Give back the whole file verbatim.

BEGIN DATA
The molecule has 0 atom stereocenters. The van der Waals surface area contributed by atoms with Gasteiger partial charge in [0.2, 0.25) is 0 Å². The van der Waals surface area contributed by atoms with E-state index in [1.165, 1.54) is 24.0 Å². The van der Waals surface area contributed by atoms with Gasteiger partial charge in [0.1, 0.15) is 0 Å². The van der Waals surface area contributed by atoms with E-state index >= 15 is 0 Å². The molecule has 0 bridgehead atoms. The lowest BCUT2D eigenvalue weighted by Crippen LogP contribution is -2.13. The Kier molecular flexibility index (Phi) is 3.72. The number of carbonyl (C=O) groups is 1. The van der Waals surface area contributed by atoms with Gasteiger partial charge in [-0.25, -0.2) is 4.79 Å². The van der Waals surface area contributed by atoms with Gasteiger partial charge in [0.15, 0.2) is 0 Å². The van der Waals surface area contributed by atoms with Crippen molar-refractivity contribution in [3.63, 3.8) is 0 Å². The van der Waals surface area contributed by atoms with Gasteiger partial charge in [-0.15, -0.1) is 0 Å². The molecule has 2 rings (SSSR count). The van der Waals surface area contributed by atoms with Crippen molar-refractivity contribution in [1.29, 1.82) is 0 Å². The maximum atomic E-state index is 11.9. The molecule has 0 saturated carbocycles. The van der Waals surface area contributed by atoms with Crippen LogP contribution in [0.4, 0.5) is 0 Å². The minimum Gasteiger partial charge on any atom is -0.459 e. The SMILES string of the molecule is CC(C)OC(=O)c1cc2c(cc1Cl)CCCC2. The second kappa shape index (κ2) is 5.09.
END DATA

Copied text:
The molecule has 0 atom stereocenters. The van der Waals surface area contributed by atoms with Gasteiger partial charge in [0.2, 0.25) is 0 Å². The van der Waals surface area contributed by atoms with E-state index in [1.165, 1.54) is 24.0 Å². The van der Waals surface area contributed by atoms with Gasteiger partial charge in [0.1, 0.15) is 0 Å². The van der Waals surface area contributed by atoms with E-state index >= 15 is 0 Å². The molecule has 0 bridgehead atoms. The lowest BCUT2D eigenvalue weighted by Crippen LogP contribution is -2.13. The Kier molecular flexibility index (Phi) is 3.72. The number of carbonyl (C=O) groups is 1. The van der Waals surface area contributed by atoms with Gasteiger partial charge in [-0.25, -0.2) is 4.79 Å². The van der Waals surface area contributed by atoms with Gasteiger partial charge in [0.15, 0.2) is 0 Å². The van der Waals surface area contributed by atoms with Crippen molar-refractivity contribution in [3.63, 3.8) is 0 Å². The van der Waals surface area contributed by atoms with Gasteiger partial charge in [-0.15, -0.1) is 0 Å². The molecule has 2 rings (SSSR count). The van der Waals surface area contributed by atoms with Crippen molar-refractivity contribution in [1.29, 1.82) is 0 Å². The maximum atomic E-state index is 11.9. The molecule has 0 saturated carbocycles. The van der Waals surface area contributed by atoms with Crippen LogP contribution in [0.4, 0.5) is 0 Å². The minimum Gasteiger partial charge on any atom is -0.459 e. The SMILES string of the molecule is CC(C)OC(=O)c1cc2c(cc1Cl)CCCC2. The second kappa shape index (κ2) is 5.09.